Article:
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26 June 2020
As we embark on the summer months here in the northern hemisphere, I hope you are all safe and well.
We are pleased to see that subscribers are starting to get their copies of Eye 100 – see our Instagram stories for sightings of ‘#Eye100 in the wild’. For those of you waiting to buy the issue locally (as mag stores and bookshops begin to re-open), we have added a stockists section to our website, but you can always order single copies from the Eye shop.
Rick Poynor’s monthly Photo Critique ‘Netherworld of crime’ examines the work of African-American photographer Gordon Parks in the new photobook The Atmosphere of Crime, 1957, co-published by The Gordon Parks Foundation and Steidl. The book expands upon Parks’s impressionistic photo-essay about crime, originally shot for Life magazine.
Rick writes: ‘The book arrives at a time when the racist brutality of American police forces has ignited national and international fury, and this makes Parks’s earlier insights, as an African-American observer, of even greater interest.’
In ‘Virtually speaking’ on the Eye blog, design educator Nigel Ball weighs in on the positives that Covid-instigated online talks have offered students who live far from big cities.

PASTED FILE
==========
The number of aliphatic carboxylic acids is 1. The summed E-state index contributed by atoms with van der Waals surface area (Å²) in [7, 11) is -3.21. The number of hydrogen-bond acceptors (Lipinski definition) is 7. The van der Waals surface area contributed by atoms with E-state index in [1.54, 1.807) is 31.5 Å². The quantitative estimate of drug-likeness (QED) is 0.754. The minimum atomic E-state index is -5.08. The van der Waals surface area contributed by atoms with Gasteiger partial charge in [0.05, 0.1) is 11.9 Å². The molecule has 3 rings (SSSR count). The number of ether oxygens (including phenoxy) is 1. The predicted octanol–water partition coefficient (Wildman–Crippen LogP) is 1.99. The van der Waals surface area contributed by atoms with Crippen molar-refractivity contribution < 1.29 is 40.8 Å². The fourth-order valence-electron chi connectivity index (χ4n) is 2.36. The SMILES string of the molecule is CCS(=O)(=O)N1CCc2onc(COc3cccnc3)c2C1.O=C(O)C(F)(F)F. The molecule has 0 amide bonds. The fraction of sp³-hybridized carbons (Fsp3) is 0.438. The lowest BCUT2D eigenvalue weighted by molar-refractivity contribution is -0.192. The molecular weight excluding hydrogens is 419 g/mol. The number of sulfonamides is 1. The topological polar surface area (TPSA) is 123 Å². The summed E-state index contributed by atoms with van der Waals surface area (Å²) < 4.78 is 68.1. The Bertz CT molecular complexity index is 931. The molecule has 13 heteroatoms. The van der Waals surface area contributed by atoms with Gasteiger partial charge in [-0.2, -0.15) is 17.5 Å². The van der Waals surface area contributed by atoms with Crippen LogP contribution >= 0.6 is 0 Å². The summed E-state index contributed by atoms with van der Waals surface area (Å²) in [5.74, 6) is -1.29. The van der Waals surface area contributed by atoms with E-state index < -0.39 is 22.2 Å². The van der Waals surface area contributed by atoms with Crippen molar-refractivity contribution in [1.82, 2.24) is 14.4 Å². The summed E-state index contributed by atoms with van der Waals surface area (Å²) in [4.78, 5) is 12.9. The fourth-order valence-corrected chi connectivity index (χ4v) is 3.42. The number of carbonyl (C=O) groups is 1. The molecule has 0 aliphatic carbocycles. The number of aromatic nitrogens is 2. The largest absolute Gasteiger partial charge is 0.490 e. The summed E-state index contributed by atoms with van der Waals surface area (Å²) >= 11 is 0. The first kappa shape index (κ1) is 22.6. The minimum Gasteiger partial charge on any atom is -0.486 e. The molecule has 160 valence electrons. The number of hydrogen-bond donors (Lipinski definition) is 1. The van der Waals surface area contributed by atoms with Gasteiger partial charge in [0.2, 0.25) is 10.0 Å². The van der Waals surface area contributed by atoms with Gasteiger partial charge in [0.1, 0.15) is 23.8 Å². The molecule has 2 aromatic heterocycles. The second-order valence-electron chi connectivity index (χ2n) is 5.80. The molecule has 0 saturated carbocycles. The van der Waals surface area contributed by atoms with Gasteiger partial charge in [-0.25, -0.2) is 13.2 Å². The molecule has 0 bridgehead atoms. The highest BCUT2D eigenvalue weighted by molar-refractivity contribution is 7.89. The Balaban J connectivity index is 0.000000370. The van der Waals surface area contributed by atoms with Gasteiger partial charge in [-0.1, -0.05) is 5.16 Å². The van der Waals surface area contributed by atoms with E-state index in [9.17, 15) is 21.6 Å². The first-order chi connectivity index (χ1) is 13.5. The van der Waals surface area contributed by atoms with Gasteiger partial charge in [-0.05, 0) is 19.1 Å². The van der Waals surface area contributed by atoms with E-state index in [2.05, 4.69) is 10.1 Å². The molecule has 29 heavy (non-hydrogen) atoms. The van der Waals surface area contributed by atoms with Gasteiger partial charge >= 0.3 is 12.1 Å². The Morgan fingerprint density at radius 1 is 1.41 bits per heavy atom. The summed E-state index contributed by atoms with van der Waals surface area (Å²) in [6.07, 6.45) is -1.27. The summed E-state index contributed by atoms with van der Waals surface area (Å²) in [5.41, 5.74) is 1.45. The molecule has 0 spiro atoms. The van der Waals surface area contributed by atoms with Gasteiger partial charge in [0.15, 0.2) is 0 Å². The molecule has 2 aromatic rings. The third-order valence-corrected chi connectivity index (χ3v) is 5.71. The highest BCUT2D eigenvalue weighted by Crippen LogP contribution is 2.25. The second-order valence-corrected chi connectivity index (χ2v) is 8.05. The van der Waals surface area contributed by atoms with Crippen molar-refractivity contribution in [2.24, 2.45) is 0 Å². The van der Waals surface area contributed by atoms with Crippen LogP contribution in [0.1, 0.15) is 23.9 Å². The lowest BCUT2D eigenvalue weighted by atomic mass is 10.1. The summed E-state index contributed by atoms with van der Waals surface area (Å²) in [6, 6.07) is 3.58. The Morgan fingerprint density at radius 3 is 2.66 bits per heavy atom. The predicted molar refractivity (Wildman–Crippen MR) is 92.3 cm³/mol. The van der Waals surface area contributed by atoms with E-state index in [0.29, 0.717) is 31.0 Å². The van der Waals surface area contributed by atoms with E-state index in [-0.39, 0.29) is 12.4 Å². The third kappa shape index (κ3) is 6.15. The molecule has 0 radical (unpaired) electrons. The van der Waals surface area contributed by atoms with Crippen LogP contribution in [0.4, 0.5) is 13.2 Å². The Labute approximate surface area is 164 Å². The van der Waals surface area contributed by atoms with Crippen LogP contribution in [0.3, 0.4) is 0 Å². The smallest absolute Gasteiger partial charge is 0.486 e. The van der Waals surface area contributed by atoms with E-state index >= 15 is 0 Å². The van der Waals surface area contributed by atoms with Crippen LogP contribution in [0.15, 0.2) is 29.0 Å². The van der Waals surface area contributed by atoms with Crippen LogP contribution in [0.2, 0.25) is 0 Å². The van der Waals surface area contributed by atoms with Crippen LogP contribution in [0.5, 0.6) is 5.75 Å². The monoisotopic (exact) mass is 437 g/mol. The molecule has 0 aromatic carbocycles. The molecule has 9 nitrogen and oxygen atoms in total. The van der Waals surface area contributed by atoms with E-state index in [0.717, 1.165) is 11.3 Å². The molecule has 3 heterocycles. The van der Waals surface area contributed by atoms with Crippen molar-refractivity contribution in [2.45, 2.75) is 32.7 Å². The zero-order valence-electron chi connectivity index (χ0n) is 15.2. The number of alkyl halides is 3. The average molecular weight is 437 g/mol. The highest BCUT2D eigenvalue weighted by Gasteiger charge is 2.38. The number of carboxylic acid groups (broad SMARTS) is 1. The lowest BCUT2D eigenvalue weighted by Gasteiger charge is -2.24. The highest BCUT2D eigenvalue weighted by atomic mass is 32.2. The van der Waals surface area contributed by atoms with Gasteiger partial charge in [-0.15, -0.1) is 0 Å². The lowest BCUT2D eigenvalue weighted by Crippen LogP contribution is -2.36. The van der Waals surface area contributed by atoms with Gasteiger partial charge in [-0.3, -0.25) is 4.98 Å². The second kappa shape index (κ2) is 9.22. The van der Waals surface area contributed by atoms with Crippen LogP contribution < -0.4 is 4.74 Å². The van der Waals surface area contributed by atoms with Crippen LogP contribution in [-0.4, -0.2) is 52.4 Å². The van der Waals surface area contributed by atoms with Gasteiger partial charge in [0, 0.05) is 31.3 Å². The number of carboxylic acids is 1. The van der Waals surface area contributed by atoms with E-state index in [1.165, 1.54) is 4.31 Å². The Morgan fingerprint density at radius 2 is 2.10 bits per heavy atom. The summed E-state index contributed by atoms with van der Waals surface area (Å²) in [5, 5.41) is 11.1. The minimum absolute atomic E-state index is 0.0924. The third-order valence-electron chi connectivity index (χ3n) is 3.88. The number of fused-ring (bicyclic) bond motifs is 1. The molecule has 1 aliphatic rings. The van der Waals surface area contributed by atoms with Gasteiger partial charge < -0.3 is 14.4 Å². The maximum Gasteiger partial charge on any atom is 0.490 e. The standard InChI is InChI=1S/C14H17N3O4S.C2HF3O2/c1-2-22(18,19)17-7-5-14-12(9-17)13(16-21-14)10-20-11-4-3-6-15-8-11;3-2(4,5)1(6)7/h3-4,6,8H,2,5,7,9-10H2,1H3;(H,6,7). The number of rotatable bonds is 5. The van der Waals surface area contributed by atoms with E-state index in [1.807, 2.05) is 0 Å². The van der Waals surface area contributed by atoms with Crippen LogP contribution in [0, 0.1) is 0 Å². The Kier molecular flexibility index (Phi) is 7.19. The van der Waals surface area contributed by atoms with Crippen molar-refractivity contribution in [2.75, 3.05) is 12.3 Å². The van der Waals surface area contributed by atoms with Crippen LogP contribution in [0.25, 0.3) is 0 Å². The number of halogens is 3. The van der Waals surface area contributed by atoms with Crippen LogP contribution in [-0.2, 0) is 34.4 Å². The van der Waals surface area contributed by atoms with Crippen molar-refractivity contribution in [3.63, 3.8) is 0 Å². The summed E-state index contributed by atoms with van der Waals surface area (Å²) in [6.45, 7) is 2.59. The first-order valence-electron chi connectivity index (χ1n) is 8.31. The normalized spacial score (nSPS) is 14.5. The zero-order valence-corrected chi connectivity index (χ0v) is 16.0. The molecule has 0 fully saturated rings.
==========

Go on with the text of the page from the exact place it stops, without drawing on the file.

Also, read anthropologist Rowan Gatfield’s ‘Roses and castles’, which investigates the visual culture of Brayford Pool’s narrow boats, and Justin Burns’s ‘Books of seaside revelations’ – the third instalment in his exploration of the graphic language of the seaside. We will publish the fourth in Justin’s series in the next week or so.
Art director Simon Esterson, business manager Janet South and Eye’s founding editor and columnist Rick Poynor enjoyed seeing those of you who could join them (in person, if physically distanced) at the recent ‘Every Eye Ever’ event at magCulture in London. The display of every edition from 1 to 100 turned Jeremy Leslie’s store into a surreal cross between gallery and newsagent, as Simon reports on the blog, complete with charming photographs by Arnhel de Serra.
Warmest regards from scorching hot London
John Walters, editor
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